The New Norm to Dorm Living

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North Hall is taking severe precautions to keep COVID-19 under control and have residents living in safe conditions. Students are required to get tested twice a week at the Campus Center in room 450. Results come back within 24-48 hours. 

Michaela Driver, a Residential Assistant at North Hall, says she has a lot of new protocols to follow. 

“In regards to the COVID-19 guidelines placed here at North Hall, I do feel safe and have confidence that what we are doing to keep our community safe is working. Everyone is expected to wear a mask in all public areas of the building, and no outside guests are allowed in the building as well. We have limited the amount of people that can share a room, or be in a public dorm space with one another, and us R.A.’s also sanitize all high touch surfaces of the dorm every night while we take our duty walks.” 

Hosting events while following COVID-19 guidelines were and are still a challenge that Michaela is going through.

“The pandemic has changed my planning and implementation of events in many ways. For example, if I plan to have an event I have to limit the amount of participants present depending on the area I plan to have the event," she said.  "I would host events that would have 100 plus people in attendance, now I don’t even have an area in the dorm that can host 100 people while adhering to the dorm’s COVID-19 guidelines. It has also restricted the types of refreshments I can serve at my events. All refreshments must be individually wrapped and pre-packaged. This means that I can no longer host events with buffet style refreshments.” 

This affected Michaela’s mental health because she loves her residents and this doesn’t allow her to connect with her residents as she would like to. 

“One mental strain that I will share while dealing with COVID-19 as a R.A. is constantly feeling like I am not doing a good enough job. It is a lot harder to connect with my residents and to host successful events because of the pandemic, which has limited our day-to-day human interaction in many ways.” 

Enforcing rules have become harder for Michaela.

At times, it is hard enforcing these new COVID-19 rules," she said. "We often have to remind folks what they are and even sometimes we have to discipline those who refuse to follow the rules. People often get to go home and live mask-free lives, when living in a dorm with hundreds of other people you don’t have that luxury. You have to be mindful and wear a mask at all times.”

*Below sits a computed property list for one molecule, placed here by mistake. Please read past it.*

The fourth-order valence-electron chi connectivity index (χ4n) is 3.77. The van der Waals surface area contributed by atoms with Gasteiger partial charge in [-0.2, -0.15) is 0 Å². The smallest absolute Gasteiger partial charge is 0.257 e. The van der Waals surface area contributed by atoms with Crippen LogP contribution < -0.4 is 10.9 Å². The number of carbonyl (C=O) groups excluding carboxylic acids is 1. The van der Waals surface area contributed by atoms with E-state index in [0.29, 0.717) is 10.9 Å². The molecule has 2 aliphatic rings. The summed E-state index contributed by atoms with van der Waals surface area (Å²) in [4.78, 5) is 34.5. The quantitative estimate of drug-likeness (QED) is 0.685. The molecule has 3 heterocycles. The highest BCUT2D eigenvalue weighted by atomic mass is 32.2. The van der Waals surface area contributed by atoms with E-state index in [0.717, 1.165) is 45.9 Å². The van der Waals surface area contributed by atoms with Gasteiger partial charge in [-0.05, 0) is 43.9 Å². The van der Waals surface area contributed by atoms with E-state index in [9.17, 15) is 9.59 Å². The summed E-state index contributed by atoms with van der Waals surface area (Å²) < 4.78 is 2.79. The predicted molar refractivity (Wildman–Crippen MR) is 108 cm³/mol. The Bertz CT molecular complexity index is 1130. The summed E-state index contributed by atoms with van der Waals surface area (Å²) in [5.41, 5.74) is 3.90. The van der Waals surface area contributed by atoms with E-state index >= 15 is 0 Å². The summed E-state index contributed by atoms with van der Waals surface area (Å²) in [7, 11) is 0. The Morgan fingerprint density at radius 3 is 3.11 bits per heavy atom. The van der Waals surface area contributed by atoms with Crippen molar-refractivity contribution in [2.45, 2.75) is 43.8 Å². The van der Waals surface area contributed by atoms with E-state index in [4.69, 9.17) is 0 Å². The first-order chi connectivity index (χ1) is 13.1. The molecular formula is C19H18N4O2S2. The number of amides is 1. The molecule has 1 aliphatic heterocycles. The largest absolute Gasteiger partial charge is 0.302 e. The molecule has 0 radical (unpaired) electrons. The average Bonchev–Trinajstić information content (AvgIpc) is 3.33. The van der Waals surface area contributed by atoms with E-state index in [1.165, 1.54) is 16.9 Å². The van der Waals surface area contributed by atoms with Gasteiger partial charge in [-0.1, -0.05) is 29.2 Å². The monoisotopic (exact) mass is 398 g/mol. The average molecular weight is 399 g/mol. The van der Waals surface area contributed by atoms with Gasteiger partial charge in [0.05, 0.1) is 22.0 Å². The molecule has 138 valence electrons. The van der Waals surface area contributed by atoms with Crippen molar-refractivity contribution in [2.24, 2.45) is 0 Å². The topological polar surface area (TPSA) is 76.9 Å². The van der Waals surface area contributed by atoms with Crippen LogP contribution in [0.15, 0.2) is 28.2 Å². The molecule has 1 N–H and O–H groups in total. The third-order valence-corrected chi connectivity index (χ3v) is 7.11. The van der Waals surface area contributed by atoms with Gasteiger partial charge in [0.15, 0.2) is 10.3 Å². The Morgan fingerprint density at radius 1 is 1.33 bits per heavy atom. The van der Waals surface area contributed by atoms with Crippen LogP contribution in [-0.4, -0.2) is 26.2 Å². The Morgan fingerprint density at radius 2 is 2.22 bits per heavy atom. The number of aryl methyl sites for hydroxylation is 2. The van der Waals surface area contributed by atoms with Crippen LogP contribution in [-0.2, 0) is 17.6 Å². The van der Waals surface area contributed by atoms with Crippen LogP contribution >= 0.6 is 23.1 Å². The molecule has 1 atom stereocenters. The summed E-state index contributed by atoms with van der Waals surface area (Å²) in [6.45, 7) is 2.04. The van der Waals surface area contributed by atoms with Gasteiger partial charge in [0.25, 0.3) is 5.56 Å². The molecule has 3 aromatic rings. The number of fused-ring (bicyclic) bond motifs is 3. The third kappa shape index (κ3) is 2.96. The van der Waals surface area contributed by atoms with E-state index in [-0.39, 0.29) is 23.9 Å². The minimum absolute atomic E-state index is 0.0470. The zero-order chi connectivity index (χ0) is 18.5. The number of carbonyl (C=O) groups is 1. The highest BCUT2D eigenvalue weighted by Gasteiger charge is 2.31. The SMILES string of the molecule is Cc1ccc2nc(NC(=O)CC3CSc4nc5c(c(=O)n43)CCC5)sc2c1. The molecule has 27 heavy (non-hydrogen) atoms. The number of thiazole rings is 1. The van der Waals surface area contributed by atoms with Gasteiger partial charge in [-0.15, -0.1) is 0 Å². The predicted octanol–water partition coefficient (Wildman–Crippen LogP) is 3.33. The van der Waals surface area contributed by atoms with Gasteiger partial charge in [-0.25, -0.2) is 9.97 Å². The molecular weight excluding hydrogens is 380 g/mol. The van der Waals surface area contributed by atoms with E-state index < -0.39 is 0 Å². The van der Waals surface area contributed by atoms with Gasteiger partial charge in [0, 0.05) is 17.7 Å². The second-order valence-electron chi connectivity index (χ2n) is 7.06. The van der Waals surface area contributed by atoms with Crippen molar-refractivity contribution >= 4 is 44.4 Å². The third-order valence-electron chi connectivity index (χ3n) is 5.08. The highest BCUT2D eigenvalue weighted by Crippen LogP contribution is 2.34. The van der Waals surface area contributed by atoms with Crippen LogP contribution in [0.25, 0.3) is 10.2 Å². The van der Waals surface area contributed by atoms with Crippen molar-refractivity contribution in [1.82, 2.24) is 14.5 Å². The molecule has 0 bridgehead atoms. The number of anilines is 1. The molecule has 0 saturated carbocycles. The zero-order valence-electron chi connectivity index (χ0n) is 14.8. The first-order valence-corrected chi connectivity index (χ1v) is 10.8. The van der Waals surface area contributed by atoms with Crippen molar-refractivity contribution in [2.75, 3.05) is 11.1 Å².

Lauryn Smith is a IUPUI student living on campus now for her third year and she has learned to accept the rules that were put in place. 

“The pandemic changed my perspective on North Hall a lot," Smith said. "It’s not the same atmosphere it once was when I was a freshman although I like how cautious and safe, they are about trying to stay germ free. I miss the mask-less days like we all do.” I do feel safe with the protocols that are in place and I hope the university keeps some protocols in later semesters.” 

Lauryn said she tested positive for COVID-19. She shared what the next steps that she had to follow and what her thoughts were on the experience. 

“Being relocated to Townhomes or Riverwalk Apartments when testing positive for COVID-19 was actually a smart move in my opinion. Everyone is not from Indianapolis or surrounding towns or cities so if you aren’t able to quarantine at home you can quarantine at home you can quarantine on campus. 

 Finally, Lauryn talked about the decision that North Hall made to get tested twice in one week. “Personally, I really hate that we have to take two COVID-19 tests a week, but I understand that it’s for safety reasons. I want this pandemic to be over like everyone else and the only way we can get rid of this illness is by following protocols from the Control Disease Center (CDC).”

         Danilo Almeida is another Residential Assistant in North Hall. He describes from his point of view how has covid affected campus living. “COVID-19 changed events mainly because of capacity size. Rooms where we could have 30 plus people in now, we can barely have more than 15. It’s for safety of course, but it’s strange having to plan events in spaces that limit attendance.”

Almeida can sense people's mental health have been affected during this pandemic.

“Mental health has hit an all-time low around campus, and so I suspect from North Hall too," Almeida said. "I try to be supportive of my residents but it’s never good to assume what they are going through. Additionally, sometimes people just need time to themselves to figure things out while knowing there’s a person and resource they can count on if they need it.”

Almeida is always making sure his residents are always in good health and being there for them when they need it. 

 “Enforcing the rules is not hard, it’s people being willing to obey them," Almeida said. "Sometimes it feels like some people are more concerned with how they can get away with not following the rules instead of what they can to be a better role model. However, as I mentioned, IUPUI is handling COVID-19 very well, and so I suspect there are not many residents who are disobeying rules across campus.”  

           

 


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